Tuesday, November 6, 2012


("Short" story of my LIMITLESS Journey.  I have already started to write chapters of a life changing book that will be out in 2013.  This is the short version but still might take you 10 minutes to read.  Thank you very much for taking the time to read about our journey.)

It’s mesmerizing to think of what 300 miles of running looks like.  I computed the approximate number of steps one would take running 300 miles.  A runner running 9 m.p.h. will take approximately 765 steps in a mile.  That means that same person running 300 miles would come close to taking 230,000 steps!  It is equivalent to running 11.5 marathons in the 4 ½ days.  That’s right, one foot after the other, moving towards a goal.  Fighting through physical fatigue was inevitable.  But the mental and emotional fatigue was something that was in the unknown, and was uncomfortable and something that takes mad determination to fight out of.  I came out ALIVE!  Not just alive, breathing and going through life but I came out ALIVE!  Energy and momentum was created.  Passion was re-built.  Determination was instilled again.  And I want to share the message to the world because anyone can do anything!  Believing is the first step....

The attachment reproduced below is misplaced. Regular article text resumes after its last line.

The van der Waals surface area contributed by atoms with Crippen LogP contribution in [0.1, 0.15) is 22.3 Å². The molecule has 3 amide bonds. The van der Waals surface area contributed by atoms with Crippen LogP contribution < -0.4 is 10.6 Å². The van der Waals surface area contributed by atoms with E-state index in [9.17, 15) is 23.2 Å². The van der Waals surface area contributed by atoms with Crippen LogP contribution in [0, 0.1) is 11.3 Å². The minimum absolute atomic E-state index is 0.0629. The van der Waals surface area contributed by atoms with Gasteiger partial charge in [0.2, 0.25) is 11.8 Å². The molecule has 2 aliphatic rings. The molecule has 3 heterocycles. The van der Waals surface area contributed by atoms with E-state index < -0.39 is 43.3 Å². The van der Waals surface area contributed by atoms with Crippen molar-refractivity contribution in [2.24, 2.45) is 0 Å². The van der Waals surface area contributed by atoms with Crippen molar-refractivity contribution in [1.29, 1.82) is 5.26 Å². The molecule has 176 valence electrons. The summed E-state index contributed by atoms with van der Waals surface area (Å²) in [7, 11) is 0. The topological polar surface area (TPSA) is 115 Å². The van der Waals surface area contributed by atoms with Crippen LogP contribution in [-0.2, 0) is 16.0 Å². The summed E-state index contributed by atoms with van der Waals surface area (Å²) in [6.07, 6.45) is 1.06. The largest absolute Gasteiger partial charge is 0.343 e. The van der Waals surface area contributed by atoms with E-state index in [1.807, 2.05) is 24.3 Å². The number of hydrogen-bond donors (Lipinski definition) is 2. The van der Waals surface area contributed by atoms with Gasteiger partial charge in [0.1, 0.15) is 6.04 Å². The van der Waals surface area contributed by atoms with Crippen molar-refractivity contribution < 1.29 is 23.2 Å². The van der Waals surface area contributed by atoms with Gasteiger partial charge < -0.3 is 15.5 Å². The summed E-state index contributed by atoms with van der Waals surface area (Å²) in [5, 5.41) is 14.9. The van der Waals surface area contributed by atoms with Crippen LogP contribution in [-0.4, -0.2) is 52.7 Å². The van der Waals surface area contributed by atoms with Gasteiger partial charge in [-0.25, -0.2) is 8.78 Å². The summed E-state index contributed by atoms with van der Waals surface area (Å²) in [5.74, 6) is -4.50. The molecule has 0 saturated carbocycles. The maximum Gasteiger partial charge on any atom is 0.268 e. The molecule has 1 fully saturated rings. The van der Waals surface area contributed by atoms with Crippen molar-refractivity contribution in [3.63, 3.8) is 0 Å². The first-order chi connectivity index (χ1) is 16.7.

This was the story of Limitless.  

Creating this endeavor was challenging.  After talking to my brother Josh about this concept, he jumped on board and would produce a documentary about the entire project.  We wanted to show people that anyone can do anything!  And anyone can break limits.  And we wanted to show this through the movie.  We set up a committee of people that showed interest in assisting this project.  We would meet once a month starting in April 2012.  We would start planning this massive event.  Boy, did we create a beast of a project.  This was not just some guy running 300 miles.  This was about one man's goal to create optimism throughout a community....let me rephrase that "throughout the world".  It was about bringing together a group of motivating and positive individuals to create the Limitless mindset.  We would discuss sponsorships, route logistics, construction of brochures, posters and bracelets and marketing for the event.  What seemed like a simple idea turned into a colossal expedition of sort.  These meetings led to the creation of LIMITLESS: Life in Motion.  It would be a 300 mile run from Visalia, Ca to Santa Monica all built to raise awareness that life is what you make it.  That pushing your boundaries will lead to optimal living.  That living LIMITLESS with your Life in Motion will give you a full life.  That ANYTHING IS POSSIBLE.  We would also shoot to raise $20,000 for The Leukemia and Lymphoma Foundation.  After months of discussion, after creating brochures, posters, and a website, the journey was introduced to the community.